Day 2 (January 28) – The Information Society
* Webster Chapter 3
Hassan, R. 2008. The information society : cyber dreams and digital nightmares. Cambridge, UK ; Malden, MA: Polity, Ch. 1.
* Webster pp. 9-12 [OPTIONAL]
Days 3 & 4 (February 2 & 4) – The new Economy (post-industrialism and technological change)
* Webster Chapters 7-8
Days 5 & 6 (February 9 & 11) – The rise of the network society
Webster Chapters 10
Barabási, A.-L. 2002. Linked : the new science of networks. Perseus Publishing, pp. 1-5.
Watts, D. J. 2003. Six degrees : the science of a connected age, 1st ed. Norton, pp. 27-29, 37-42
Library training with Sue O’Dell (firstname.lastname@example.org) on February 11th
Days 7 & 8 (February 16 & 18) – Sociology the Internet
Witte, J.C. and Mannon, S.E. 2010. The internet and social inequalities. New York, NY: Routledge, Ch. 1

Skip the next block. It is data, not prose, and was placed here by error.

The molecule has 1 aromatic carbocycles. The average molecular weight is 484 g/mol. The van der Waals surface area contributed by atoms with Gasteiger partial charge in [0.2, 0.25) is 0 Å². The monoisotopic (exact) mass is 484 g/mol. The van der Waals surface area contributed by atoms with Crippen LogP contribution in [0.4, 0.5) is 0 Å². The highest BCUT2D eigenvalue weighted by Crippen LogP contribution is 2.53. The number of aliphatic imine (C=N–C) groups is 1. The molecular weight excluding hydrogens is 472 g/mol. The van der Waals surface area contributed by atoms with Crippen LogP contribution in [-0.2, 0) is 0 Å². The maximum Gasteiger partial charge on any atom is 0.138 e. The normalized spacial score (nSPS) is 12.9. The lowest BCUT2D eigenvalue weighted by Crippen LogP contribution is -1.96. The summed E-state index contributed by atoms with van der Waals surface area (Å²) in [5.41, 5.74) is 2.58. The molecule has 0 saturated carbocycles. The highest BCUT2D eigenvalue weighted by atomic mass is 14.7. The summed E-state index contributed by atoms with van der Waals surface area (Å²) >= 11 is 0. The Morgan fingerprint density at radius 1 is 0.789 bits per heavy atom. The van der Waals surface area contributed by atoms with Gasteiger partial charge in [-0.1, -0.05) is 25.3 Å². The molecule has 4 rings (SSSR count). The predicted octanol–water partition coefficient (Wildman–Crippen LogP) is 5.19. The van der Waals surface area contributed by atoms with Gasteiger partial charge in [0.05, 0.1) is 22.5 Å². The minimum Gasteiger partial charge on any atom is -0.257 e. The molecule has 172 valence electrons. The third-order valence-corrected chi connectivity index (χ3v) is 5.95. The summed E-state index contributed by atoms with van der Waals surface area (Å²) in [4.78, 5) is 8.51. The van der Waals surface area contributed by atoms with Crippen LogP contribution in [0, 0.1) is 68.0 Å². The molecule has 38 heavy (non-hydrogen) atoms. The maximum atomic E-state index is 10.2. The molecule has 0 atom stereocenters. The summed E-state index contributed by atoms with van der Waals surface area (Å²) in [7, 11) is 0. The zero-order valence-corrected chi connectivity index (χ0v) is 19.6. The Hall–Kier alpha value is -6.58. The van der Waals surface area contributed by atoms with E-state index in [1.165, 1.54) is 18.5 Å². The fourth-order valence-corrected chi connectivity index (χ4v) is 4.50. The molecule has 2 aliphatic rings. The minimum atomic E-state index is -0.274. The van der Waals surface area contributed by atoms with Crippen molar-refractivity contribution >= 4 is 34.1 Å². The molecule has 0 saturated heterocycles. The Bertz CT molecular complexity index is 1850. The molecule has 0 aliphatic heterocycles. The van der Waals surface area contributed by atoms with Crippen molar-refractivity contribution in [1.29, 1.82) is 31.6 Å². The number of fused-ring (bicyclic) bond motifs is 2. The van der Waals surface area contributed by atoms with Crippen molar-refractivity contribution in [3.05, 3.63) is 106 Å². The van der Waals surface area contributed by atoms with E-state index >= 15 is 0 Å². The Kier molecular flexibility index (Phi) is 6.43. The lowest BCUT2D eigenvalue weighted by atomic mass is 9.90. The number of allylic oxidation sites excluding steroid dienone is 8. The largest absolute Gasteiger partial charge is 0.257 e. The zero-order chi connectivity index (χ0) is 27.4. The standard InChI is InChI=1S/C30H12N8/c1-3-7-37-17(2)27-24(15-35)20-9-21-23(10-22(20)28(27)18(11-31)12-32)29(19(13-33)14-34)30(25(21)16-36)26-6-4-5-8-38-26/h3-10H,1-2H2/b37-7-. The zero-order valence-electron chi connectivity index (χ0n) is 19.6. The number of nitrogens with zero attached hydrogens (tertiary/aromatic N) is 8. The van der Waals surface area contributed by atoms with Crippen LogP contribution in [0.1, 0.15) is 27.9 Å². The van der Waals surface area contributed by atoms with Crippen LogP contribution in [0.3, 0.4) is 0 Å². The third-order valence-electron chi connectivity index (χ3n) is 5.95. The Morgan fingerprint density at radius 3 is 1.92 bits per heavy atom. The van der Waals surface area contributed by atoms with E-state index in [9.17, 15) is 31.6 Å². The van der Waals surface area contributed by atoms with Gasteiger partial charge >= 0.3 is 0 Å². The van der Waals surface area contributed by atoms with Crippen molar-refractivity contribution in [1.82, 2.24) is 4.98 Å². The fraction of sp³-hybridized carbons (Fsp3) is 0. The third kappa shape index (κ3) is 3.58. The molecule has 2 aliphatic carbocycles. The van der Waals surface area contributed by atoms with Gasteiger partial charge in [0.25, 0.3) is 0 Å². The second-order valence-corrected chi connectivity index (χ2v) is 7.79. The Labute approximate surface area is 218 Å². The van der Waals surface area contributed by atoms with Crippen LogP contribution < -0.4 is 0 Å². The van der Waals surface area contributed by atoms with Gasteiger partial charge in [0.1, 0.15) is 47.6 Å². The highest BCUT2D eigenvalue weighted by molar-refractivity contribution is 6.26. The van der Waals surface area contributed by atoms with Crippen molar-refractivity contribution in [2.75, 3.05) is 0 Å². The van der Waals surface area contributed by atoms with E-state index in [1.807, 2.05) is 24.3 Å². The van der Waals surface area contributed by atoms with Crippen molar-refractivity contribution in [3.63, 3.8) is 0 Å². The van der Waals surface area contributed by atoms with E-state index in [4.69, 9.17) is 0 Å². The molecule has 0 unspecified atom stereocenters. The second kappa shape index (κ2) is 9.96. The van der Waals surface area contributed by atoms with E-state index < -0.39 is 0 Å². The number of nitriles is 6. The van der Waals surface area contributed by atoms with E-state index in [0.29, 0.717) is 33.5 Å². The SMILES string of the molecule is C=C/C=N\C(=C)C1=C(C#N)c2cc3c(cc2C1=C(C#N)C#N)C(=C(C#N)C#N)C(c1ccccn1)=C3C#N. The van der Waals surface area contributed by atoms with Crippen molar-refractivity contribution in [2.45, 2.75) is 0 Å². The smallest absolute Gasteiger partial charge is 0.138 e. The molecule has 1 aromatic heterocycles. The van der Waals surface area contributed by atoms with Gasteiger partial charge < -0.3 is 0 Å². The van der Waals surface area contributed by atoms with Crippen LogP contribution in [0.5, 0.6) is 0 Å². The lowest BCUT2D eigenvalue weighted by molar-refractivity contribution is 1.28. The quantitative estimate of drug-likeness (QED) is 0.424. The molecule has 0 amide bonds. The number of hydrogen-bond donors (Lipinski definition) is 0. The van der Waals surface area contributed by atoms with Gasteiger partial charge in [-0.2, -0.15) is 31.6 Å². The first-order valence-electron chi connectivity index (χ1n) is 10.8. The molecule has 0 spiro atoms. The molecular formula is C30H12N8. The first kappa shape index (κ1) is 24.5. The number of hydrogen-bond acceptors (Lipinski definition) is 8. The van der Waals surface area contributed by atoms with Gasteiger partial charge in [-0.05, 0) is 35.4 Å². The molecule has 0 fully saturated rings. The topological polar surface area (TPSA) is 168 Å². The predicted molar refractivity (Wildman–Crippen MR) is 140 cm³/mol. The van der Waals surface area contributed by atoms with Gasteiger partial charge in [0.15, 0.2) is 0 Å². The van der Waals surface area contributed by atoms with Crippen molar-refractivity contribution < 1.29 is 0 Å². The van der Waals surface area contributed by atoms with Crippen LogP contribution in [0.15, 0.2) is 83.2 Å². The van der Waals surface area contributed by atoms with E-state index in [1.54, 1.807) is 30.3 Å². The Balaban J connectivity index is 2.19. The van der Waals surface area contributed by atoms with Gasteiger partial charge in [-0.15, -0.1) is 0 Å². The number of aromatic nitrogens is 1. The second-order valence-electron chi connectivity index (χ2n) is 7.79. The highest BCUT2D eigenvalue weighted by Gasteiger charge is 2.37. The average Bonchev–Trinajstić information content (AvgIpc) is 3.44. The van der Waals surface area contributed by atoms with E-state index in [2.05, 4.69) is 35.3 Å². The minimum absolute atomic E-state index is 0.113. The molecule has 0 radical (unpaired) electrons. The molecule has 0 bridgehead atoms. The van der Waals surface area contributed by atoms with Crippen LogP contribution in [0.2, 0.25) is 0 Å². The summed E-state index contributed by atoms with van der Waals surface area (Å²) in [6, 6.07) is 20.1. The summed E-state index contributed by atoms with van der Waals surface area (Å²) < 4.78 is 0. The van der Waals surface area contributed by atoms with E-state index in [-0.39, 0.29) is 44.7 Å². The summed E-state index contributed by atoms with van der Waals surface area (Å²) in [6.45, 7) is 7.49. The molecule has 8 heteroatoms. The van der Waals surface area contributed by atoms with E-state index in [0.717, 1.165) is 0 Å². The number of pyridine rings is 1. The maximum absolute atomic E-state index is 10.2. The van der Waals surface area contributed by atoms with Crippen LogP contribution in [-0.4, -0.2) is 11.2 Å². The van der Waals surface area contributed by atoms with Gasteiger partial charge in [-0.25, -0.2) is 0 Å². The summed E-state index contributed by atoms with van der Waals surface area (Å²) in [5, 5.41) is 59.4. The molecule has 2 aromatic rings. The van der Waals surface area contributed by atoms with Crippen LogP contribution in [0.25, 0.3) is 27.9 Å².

Video selection: Doug Engelbart – Visually interacting with a computer
First Paper Due February 18th at the start of class
Days 9 & 10 (February 23 & 25) – Cyberculture and Early Virtual Communities (and their detractors)
Birkerts, S. 1996. “Homo Virtualis.” Pp. 209-223 in Dumbing down : essays on the strip mining of American culture, edited by Katharine Washburn, John F. Thornton, and John Ivan Simon. W.W. Norton
Carter, D. (2005). Living in virtual communities: an ethnography of human relationships in cyberspace Information, Communication and Society, 8(2), 148-167.
Video clips from The Matrix
Days 11 & 12 (March 2 & 4) – Socially Networked Communities in the Facebook Age
boyd, d.m. and Ellison, N.B. 2007. ‘Social network sites: Definition, history, and scholarship’. Journal of Computer-Mediated Communication 13: Article 11.
Facebook Song – http://www.youtube.com/watch?v=rSnXE2791yg&feature=related
60 Minutes Facebook story – http://www.youtube.com/watch?v=1UNrqz6X-AE&feature=related